Rebecca’s hand shot out, but hovered inches from the bouquet. In her mind the colour was a luscious, vibrant red. She had been so happy the day Matt gave them to her; young and innocent and in love. It didn’t last. The bloom fell from the relationship well before the flowers withered and lost their glow. She hadn’t known about Matt’s illness then, hadn’t expected he could hurt her.

“May I have the honour of this dance?”

Rebecca felt the breath catch in her throat. It was time. She had known he was there, in her house; toying with her. He had always been good at that, at finding weakness and exploiting it. “I think I’ll pass.” Her throat sounded scratchy, and for some reason she thought of the thorns.

“Don’t be like that,” Matt said from the doorway. He was using his quiet voice, his scary quiet voice, and yet she felt no fear. Not this time.

“You were the first man to give me flowers. The only man.” She turned towards him. “You’ll also be the last.” Rebecca stood, her legs unsteady. Not her thoughts, though. No, her mind was focused for the first time in months. The waiting was always the hardest. “It’s time to finish this. I’m done.”

“We’ll never be done,” Matt said, stepping forward. “You belong to me.”

Without taking her eyes from him, Rebecca crouched to retrieve the roses. There was no hesitation this time. She crushed them in her hand, and felt a slight scratch across her palm. Matt moved, eyes glittering, and the moment he stepped out onto the porch she slapped her hand against the floor.

The spell snapped into place immediately. Rebecca felt it buzz along her skin. It hurt, but she could deal with a little pain; she’d endured worse from Matt.

With her eyes still on his, she moved back so she was on the edge of the porch. He tried to follow her, but he couldn’t move. She saw the moment he realised what she’d done, and the satisfaction was like a hit of vodka; it went straight to her head.

“I never wanted this,” she told him. “But you gave me no choice.”

“Your juvenile spell can’t hold me forever.” Matt’s body began to vibrate with rage, and she knew he was fighting the hold.

“It doesn’t need to, because it’s already done.” Taking a deep breath, Rebecca placed her hands on the side of the porch and took a deep breath. “I’m taking away your power. Literally. And you will never be able to hurt me again.”

Energy shot through her, the impact taking her off her feet. Her chest burned, a white hot pain that she knew was a brand in her soul as well as her skin. On unsteady legs, she regained her feet. Matt was lying in the exact spot he had placed the roses, his skin pale, his eyes brimming with fear.

“What have you done?”

She walked to stand over him, pulling at the neck of her jumper so he could see the representation of her freedom, a talisman scored into her flesh. “What you intended to do. I broke the cycle and I’m letting go of the past.”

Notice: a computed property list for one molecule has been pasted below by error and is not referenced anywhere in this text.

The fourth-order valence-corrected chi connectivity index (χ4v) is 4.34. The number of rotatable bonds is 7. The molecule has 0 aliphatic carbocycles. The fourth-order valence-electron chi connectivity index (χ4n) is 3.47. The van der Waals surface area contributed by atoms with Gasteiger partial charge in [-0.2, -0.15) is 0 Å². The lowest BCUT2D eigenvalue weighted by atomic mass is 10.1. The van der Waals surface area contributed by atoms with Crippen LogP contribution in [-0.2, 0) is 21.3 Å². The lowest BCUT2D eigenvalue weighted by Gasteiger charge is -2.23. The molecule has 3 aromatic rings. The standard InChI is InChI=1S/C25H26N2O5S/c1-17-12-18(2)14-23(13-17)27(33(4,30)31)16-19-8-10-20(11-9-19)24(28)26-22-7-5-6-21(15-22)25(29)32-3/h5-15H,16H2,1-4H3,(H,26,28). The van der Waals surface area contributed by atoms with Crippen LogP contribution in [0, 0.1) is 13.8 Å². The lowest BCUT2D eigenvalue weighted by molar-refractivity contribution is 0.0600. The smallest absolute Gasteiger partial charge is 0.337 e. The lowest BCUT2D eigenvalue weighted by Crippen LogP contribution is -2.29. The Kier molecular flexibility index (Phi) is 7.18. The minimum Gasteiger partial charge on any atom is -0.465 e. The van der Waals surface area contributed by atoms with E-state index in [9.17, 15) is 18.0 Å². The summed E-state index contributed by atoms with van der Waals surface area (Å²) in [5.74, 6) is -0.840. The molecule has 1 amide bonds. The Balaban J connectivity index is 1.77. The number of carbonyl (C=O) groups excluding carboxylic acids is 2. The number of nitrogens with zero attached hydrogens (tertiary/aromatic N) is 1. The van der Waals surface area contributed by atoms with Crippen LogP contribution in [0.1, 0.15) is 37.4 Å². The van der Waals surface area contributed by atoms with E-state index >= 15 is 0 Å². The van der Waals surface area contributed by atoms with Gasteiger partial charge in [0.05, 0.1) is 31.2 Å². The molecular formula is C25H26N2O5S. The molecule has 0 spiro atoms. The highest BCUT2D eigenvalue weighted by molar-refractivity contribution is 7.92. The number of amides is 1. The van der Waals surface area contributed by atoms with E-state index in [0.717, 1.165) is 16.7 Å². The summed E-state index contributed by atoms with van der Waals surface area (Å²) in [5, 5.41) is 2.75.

Matt screamed, a loud, high pitched noise that drowned out the song still playing in the background. Music to her ears. She dropped her head back and stared at the trap she had carved into the ceiling. It had taken days, a drop in the ocean compared to the time she had waited for this very scene to play out.

When Matt’s scream became a low whine of defeat, Rebecca smiled and glanced down at her chest. The roses were hers now, and they would not wither or die; they did not instill her with fear. They gave her strength, and protection. The best gift of all. “Thank you for the flowers,” she said, and walked back into the house.


Thanks for stopping by

Mel

Hugh’s Weekly Photo Challenge: Week 21 – Fresh

I have to admit, when I saw the theme for Hugh’s photo challenge this week, I heard my nan’s voice in my head! She used to chastise my grandfather for being ‘fresh’ with her. Of course he did it on purpose, and teased her mercilessly.

Then I thought about how I could reflect the theme and, I have to be honest, I got a little carried away. There are so many possibilities: fresh air; snow; paint; cream; coffee; flowers; water – I could go on. Needless to say, I had trouble deciding, so I settled on a collection of random shots, which incorporate the theme – as far as I see it.

PicMonkey CollagePicMonkey Collage2

PicMonkey Collage3
My brother took these shots on a skiing trip, so he gets the credit🙂

PicMonkey Collage4PicMonkey Collage5

I really enjoy taking part in the challenge. I try to contribute to others when I can, though it has not been easy of late. Sue has a pretty great photo challenge, which I’ve been meaning to take part in for a few weeks now. I’ll try my best to fit it in this week, when the next prompt is released on Thursday.

Thanks for stopping by.

Mel

Blood Bath – Weekend Coffee Share 9/4/16

weekend coffee share

If we were having coffee I would tell you that, between interpreting jobs, I had a fun and creative week with my daughters. My eldest has a photography project due, so we set up a few spooky photo sessions (one of the artists she chose, Sarah Thompson, creates haunting images). The original shots are manipulated to create mood and atmosphere, which is an interesting process – especially the layering effect. We have a ghostly image that resembles a scene from the poltergeist movie (spooky doesn’t even begin to cover it); a blood bath;  rainbow tears (okay, so that one’s kind of sweet), and a few others that may just give me nightmares!

Grace3

This might lead to a discussion on photography in general, and hopefully you would share your favourite images with me, or the kind of shots you enjoy to take.

If we were having coffee, you might ask if I enjoyed the movie last weekend, and I would deflect by rambling on about the fun I had with my brother. There’s also the fact I went to the movies twice – my girls chose the second (The Huntsman: Winter’s War) and I enjoyed it more than Batman v Superman, so that would speak volumes.